Benjamin Benne wrestles with identity in a new play about a band on the verge.
As a playwright, Benjamin Benne traffics in emotional cartography, plaiting the natural and supernatural together—here be dragons. Geographically, he’s all over the map these days: “I always say I’m born and raised in LA, Seattle is home. I’m based in Minneapolis and New York is sort of where my heart is at the moment.”
Benne is starting his second year in residence at the Playwrights’ Center in Minneapolis, but the literary producer at Seattle-based theatre company Forward Flux is back in town to premiere a new play with music by Angie Citlali Vance. Las Mariposas y Los Muertos is about a band on the verge of either hitting it big or dissolving under the pressures of public image and artistic compromise.
You’ve been developing Las Mariposas with Forward Flux for some time now. What has the process been like?
This has been the hardest play I’ve ever written. It began as a commission; [Forward Flux artistic director] Wesley [Frugé] was interested in commissioning a piece about death and dying in the digital age and I came to him with a pitch like two years ago. I think the only things that have remained consistent since then are the four characters and the fact that it’s about a band. In the beginning, it was more superficial; now it’s become so personal that I’m a little afraid of the play. That’s always a place I want to be as a writer—and a struggle I’m a little scared to engage with.
Can you articulate that struggle at all?
Ideas of identity, culture and how we connect to our heritage have gotten richer with each pass, but I realized that a lot of this play is also about artistic process—how we use certain labels, like Latino and queer, to describe ourselves as a person and as an artist, labels that people put a lot of weight on but that don’t really say anything about us. In fact, I think labels like that give people an idea of who I am that’s actually nothing like who I am. It doesn’t reflect the complexity of the person or the artist that I am, and I think that’s at the heart of the play.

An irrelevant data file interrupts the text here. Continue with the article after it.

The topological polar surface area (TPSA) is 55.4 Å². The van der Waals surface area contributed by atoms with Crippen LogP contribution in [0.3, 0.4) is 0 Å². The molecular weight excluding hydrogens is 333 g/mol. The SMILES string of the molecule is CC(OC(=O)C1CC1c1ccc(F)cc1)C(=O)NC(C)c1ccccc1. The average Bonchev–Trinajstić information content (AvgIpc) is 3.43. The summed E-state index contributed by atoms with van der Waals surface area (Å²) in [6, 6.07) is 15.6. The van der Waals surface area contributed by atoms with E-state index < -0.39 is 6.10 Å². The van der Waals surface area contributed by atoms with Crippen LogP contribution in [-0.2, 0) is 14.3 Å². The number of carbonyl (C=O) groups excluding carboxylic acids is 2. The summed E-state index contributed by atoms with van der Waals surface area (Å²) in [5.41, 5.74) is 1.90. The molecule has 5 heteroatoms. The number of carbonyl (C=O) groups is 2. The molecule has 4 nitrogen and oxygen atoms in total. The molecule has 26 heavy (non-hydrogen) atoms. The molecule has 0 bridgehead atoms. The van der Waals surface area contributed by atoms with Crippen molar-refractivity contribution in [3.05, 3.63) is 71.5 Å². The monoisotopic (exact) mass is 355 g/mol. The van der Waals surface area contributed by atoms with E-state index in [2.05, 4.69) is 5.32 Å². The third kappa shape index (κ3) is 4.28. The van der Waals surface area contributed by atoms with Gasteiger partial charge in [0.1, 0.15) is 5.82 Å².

Is starting from an existing topic, like death and dying in the digital age, a natural way for you to work?
I had to reinterpret that idea to make it personal. Death turned into this idea of legacy, what we leave behind. The digital age became identity, how we present ourselves in the world via Facebook, Instagram, etc. I was interested in the distance between those two things: that façade and who we actually are.
Given the day-to-day insanity of the world, do you find your work responding to the social climate?
That’s not something I’m consciously doing, but I think these ideas that I had pre-election will speak a little louder post-election. [The play] dabbles in questions of identity—two of the main characters identify as Latinx, Chicana specifically. There are also threads about cultural appropriation, what it means to be a good ally and what it means to feel like you’re being exploited for your heritage.
Las Mariposas y Los Muertos
Sept. 19 – Oct. 7
West of Lenin